Jeffrey Johnson is a legal writer with a focus on personal injury. He has worked on personal injury and sovereign immunity litigation in addition to experience in family, estate, and criminal law. He earned a J.D. from the University of Baltimore and has worked in legal offices and non-profits in Maryland, Texas, and North Carolina. He has also earned an MFA in screenwriting from Chapman Univer...

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UPDATED: Jun 19, 2018

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Zoning laws are generally set by local governments and establish permissible uses for properties within certain areas. For instance, properties may be zoned commercial, industrial, or residential and different activities will be allowed in each different zone. However, the zoning rules for a particular area can change over time as an area evolves. When this occurs, properties may be permitted to continue the activity they were engaging in prior to the zoning change, or properties may be permitted to maintain their existing structure, even if not currently allowed. This continued use is referred to as a “non-conforming use”, since the property is legally permitted to be used for something that would not be permitted under current zoning regulations, or to exist in a manner that would not otherwise be allowed.

Rules for Non-Conforming Use Properties

The rules for non-conforming use can vary, since each local zoning board and zoning ordinance may have its own rules and regulations. However, property owners are allowed to use or maintain a property that is non-conforming only if they were already using the property in that same manner before a zoning change. For instance, if someone was using a building as a coffee shop before the zoning laws changed and prohibited commercial businesses in the area, the individual would be permitted to continue operating his coffee shop in this location under a non-conforming use variance. A person who had not yet opened a coffee shop would not be eligible for this variance. And he would remain ineligible even if the person had been planning to open a coffee shop before the zoning laws changed.

Seeking a Non-Conforming Use Variance

You must be officially granted permission by the zoning board to get a non-conforming use variance. You cannot simply continue the activity prohibited under the new zoning regulations. You must prove your eligibility. You must show the board that the previous use of the property was permitted under zoning laws at the time, and you are continuing to use the property in the same manner. If it was never permitted for you to run a coffee shop, then the fact you were illegally running one in violation of zoning laws would not entitle you to a non-conforming use zoning variance. Likewise, if you decided to close your coffee shop and open a bakery instead after the zoning rules changed, this would not justify the issuance of a non-conforming use variance, because you would not be using the property in the same way as you were before the zoning rules changed.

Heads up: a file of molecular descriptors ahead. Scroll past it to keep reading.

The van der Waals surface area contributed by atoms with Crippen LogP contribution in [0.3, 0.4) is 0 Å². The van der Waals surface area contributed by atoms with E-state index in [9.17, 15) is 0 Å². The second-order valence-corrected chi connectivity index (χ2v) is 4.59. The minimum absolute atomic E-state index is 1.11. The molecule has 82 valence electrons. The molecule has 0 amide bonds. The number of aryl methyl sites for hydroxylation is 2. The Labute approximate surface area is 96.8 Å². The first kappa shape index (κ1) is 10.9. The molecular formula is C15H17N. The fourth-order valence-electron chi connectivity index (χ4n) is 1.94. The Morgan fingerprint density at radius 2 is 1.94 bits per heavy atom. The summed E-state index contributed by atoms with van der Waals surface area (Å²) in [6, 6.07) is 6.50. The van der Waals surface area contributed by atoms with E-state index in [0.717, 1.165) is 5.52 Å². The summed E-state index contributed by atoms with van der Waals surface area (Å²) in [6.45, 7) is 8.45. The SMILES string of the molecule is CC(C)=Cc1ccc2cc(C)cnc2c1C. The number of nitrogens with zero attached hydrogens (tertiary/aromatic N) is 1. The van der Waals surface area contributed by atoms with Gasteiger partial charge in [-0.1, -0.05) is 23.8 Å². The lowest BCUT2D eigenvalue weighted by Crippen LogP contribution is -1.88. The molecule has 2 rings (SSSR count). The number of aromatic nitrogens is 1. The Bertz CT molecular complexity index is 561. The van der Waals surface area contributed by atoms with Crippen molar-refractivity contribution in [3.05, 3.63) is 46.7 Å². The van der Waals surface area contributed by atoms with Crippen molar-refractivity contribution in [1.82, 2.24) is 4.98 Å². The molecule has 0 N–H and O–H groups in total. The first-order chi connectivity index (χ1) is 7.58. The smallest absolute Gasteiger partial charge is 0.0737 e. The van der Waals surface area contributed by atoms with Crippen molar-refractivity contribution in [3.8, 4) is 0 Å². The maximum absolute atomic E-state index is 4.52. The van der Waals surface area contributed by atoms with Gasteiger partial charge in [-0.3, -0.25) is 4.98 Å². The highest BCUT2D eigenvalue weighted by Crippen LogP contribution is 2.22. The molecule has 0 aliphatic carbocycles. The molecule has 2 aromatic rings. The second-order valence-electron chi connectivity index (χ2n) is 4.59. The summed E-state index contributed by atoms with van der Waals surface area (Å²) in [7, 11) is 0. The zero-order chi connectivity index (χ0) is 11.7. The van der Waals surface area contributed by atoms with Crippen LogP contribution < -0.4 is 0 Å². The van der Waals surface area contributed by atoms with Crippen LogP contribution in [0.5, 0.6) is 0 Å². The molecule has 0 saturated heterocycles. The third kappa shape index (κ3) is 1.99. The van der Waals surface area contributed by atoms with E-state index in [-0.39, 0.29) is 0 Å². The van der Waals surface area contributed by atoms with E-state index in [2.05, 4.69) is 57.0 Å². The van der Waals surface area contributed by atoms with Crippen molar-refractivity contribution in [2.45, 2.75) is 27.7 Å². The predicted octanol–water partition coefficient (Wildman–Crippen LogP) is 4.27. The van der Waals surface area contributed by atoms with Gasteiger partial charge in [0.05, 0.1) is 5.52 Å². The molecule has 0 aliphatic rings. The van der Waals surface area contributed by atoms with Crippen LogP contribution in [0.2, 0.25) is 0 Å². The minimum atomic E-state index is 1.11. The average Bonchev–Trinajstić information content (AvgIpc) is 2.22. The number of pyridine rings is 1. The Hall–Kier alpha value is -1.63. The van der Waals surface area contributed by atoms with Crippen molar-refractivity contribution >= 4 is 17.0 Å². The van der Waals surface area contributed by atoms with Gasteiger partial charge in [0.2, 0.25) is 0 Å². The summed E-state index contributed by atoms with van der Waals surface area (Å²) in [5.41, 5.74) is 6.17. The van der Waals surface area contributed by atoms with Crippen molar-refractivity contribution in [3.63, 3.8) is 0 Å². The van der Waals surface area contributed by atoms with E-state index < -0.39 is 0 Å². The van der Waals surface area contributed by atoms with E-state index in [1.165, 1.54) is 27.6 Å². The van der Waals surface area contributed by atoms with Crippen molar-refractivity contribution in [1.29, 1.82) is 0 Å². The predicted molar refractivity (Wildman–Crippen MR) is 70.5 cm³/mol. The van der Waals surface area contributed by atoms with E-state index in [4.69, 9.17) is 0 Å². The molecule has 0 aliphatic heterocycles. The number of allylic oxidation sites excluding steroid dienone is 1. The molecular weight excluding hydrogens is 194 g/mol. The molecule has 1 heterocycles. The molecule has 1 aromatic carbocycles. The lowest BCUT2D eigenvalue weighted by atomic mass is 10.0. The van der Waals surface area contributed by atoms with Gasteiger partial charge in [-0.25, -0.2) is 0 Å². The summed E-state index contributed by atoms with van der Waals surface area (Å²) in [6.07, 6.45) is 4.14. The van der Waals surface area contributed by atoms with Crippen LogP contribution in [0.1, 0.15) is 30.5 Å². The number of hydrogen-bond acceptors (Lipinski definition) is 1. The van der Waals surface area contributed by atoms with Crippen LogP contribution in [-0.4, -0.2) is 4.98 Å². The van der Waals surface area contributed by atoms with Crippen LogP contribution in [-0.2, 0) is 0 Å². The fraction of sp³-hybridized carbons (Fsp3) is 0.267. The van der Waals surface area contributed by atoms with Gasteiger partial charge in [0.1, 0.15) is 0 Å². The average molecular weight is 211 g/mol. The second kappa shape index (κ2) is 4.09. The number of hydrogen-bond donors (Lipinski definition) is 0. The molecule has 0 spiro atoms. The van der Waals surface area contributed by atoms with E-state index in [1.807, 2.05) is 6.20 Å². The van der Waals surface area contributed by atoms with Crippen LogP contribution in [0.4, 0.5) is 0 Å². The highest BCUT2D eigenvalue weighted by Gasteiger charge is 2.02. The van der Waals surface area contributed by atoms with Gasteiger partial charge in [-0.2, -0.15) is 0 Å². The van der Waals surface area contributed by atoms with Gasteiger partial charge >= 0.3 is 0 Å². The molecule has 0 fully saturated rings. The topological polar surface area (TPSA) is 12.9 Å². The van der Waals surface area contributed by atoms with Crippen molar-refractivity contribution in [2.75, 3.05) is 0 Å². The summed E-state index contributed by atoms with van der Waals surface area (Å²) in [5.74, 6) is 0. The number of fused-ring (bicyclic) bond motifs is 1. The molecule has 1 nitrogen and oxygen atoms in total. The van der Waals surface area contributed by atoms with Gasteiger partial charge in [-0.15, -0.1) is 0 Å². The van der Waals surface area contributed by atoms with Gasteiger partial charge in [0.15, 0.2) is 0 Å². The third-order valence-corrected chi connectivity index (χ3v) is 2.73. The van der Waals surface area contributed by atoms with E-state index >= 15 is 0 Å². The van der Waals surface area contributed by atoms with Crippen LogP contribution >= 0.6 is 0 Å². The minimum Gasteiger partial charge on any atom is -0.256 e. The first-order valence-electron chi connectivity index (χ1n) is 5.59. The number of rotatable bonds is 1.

Operating Under a Non-Conforming Use Variance

When you operate or maintain a building under a non-conforming use variance, not only must you keep the activity or building the same, but you must also comply with new zoning rules if you wish to develop or expand. You cannot grow or change your business operation, or use the building in any new way under a non-conforming use variance unless your new actions are permitted under the new zoning laws. This is true even if your actions would have been permitted under the original zoning requirements when your use of the property began.

Destruction of a Non-Conforming Use

Your non-conforming use variance should remain valid as long as you continue to use or maintain the property for the same purpose as you were using it prior to the zoning change. If you discontinue or abandon your non-conforming use of the property for a period of time (usually around 6 months), then you may lose your variance and no longer be eligible to use your property for the non-conforming use.  If you show intent to abandon or discontinue your use, in some states, your variance may also end. However, many zoning boards will let you resume the non-conforming use, even if abandoned, if you seek permission to begin again within a set period of time. For example, according to the Department of Planning in the city of San Jose, if you discontinue your non-conforming use of the property for more than six months but less than 18 months, you can resume your use of the property by obtaining a “special use” permit. Your non-conforming use may also end if the property value is entirely depleted on the property, or if the non-conforming use property suffers damage or destruction that causes it to lose at least 50 percent of its value. In such cases, some zoning boards will require that the property be rebuilt in a manner that complies with new guidelines and permitted uses.

If you have questions about obtaining a permit, or concerns about the potential destruction of your non-conforming use, a land use attorney can assist you in protecting your right to use your property.